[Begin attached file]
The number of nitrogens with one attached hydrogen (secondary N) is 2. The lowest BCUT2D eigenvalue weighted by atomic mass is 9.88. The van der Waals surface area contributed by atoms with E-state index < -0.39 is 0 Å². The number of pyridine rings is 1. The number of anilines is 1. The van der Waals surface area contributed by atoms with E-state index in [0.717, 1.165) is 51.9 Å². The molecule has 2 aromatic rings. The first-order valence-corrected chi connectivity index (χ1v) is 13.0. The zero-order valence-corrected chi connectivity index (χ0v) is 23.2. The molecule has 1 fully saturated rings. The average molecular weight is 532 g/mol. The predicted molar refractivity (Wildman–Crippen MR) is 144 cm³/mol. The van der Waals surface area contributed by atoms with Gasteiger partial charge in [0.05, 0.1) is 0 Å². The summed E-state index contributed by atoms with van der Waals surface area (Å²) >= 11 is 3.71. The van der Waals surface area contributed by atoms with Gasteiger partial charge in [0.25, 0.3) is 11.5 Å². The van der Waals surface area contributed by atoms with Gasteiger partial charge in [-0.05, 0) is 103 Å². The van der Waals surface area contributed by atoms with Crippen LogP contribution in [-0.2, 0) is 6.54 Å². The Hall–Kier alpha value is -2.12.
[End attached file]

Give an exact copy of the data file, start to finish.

The number of nitrogens with one attached hydrogen (secondary N) is 2. The lowest BCUT2D eigenvalue weighted by atomic mass is 9.88. The van der Waals surface area contributed by atoms with E-state index < -0.39 is 0 Å². The number of pyridine rings is 1. The number of anilines is 1. The van der Waals surface area contributed by atoms with E-state index in [0.717, 1.165) is 51.9 Å². The molecule has 2 aromatic rings. The first-order valence-corrected chi connectivity index (χ1v) is 13.0. The zero-order valence-corrected chi connectivity index (χ0v) is 23.2. The molecule has 1 fully saturated rings. The average molecular weight is 532 g/mol. The predicted molar refractivity (Wildman–Crippen MR) is 144 cm³/mol. The van der Waals surface area contributed by atoms with Gasteiger partial charge in [0.05, 0.1) is 0 Å². The summed E-state index contributed by atoms with van der Waals surface area (Å²) >= 11 is 3.71. The van der Waals surface area contributed by atoms with Gasteiger partial charge in [0.25, 0.3) is 11.5 Å². The van der Waals surface area contributed by atoms with Gasteiger partial charge in [-0.05, 0) is 103 Å². The van der Waals surface area contributed by atoms with Crippen LogP contribution in [-0.2, 0) is 6.54 Å². The Hall–Kier alpha value is -2.12.